17. 17. • Attacks: misuse cases/ exploits that target a web app – Fueled by motive • Attack vectors: channels for which attacks can be introduced • ‘Walking’ the app allows for threats to be ID-ed while understanding motives • Identify likely attack scenarios based upon threat feeds & observed incidents – Collaborative Security • Building an Attack Library is key to effective Threat Model – Attack base used to map to use/ misuse cases & vulns 17 Attacks/ Attack Vectors Web App Use Case Misuse Case Vuln Attack Use Case Vuln Attack
  18. 18. 18 Exclude Unlikely Attacks Debate on what is likely vs unlikely
  19. 19. 19 Countermeasures • Mitigate risk of successful attacks • Developed based upon residual risk • Traverses all layers of the application environment and asset (platform and software) • Protection against real risk areas
  20. 20. 20 Data Flow Diagramming (DFD) • Exercise to connect the dots for APIs and other data interfaces • Maps out data interfaces across application layers (presentation, app, data, etc) • Maps out relationship amongst actors, assets, data sources, trust boundaries, and eventually the variables of the attack tree • Incorporates actors and assets as data flow start & end points
  21. 21. 21 Trust Boundaries • Boundaries that define where trust exist and to what degree • Determination on what level of validation to use within and across trust boundaries • Less vulnerability based and more paranoia or preventative based • Adds an extra layer of security strategy that is based upon preventive measures of what could happen • Who is requesting this data? • Are they authorized? • What is the expected output • Has their ID been validated by a trusted third party? • Allows for the consideration of new threats (privilege escalation, etc) and countermeasures (authentication controls) that relate to trust amongst application calls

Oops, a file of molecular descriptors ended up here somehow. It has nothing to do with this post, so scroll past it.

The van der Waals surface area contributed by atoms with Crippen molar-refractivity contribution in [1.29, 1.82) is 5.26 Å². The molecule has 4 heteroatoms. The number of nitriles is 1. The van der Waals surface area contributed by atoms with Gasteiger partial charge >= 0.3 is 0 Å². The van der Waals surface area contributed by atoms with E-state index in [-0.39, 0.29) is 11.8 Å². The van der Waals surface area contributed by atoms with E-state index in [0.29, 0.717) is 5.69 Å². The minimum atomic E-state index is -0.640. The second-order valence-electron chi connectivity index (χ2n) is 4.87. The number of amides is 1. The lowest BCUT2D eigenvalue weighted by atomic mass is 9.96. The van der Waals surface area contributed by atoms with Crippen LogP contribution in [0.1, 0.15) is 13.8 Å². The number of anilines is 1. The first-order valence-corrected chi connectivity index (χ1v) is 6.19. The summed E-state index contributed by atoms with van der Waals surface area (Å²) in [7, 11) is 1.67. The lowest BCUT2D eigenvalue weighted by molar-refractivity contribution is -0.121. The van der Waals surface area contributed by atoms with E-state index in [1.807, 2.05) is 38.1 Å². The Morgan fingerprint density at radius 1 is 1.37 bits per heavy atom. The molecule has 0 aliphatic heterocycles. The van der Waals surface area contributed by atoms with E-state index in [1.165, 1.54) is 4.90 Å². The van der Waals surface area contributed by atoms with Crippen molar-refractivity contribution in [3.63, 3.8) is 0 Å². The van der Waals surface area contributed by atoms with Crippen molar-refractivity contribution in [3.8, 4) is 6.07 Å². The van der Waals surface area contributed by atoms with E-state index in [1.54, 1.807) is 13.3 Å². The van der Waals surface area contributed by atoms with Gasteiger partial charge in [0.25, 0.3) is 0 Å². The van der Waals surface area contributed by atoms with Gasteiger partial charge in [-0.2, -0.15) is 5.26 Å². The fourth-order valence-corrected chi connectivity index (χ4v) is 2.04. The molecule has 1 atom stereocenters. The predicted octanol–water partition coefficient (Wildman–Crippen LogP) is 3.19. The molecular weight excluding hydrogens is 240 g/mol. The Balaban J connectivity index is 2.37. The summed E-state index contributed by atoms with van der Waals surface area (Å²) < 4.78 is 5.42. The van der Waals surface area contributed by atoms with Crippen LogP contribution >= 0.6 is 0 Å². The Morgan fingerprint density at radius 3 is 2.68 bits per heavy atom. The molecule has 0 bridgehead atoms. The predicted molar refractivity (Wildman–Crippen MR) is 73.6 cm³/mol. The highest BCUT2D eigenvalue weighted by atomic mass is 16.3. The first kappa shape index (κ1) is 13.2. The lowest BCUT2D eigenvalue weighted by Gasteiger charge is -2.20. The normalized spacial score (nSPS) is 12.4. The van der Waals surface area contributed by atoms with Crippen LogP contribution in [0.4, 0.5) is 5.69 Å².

22. 22. Methodology
  23. 23. 23 Methodology First a brief Definition: Decomposing an application in order to identify attack vectors and software vulnerabilities for the purpose of applying effective countermeasures.
  24. 24. • OWASP simplified methodology – Functional and mostly geared for security centric threat models – Excludes more risk based analysis – Threat analysis takes place at different levels 24 Simplified Methodology
  25. 25. 25 Key Components to Threat Modeling • Steps 3,4,5,6 equate to ‘secret sauce’ • Step 3: App Decomposition allows for greater understanding of app to all involved parties (threat modeler, developers, architects, sys admins) • Step 4: Vuln Mapping integrates unmanaged vulnerabilities in order to ID a window for an exploit. Something to worry about. • Step 5: Attack Tree evolves beyond the theoretical to lets let our guys try to exploit this • Step 6: Threat Analysis shows the net effect of vulns * attacks - countermeasures
  26. 26. 26 Tailoring Methodology to Approach • Three distinct approaches to threat modeling: 1. Software Centric – Concentrates on the security of software for an evaluated web app 2. Asset Centric – Focused on more risk based approach to application threat modeling 3. Security Centric – Addresses security and technical risks to threats revealed by application threat model • No one is better, different strokes for different folks ⁻ Legitimate use cases for each type of approach ⁻ Largely dependent on org culture and audience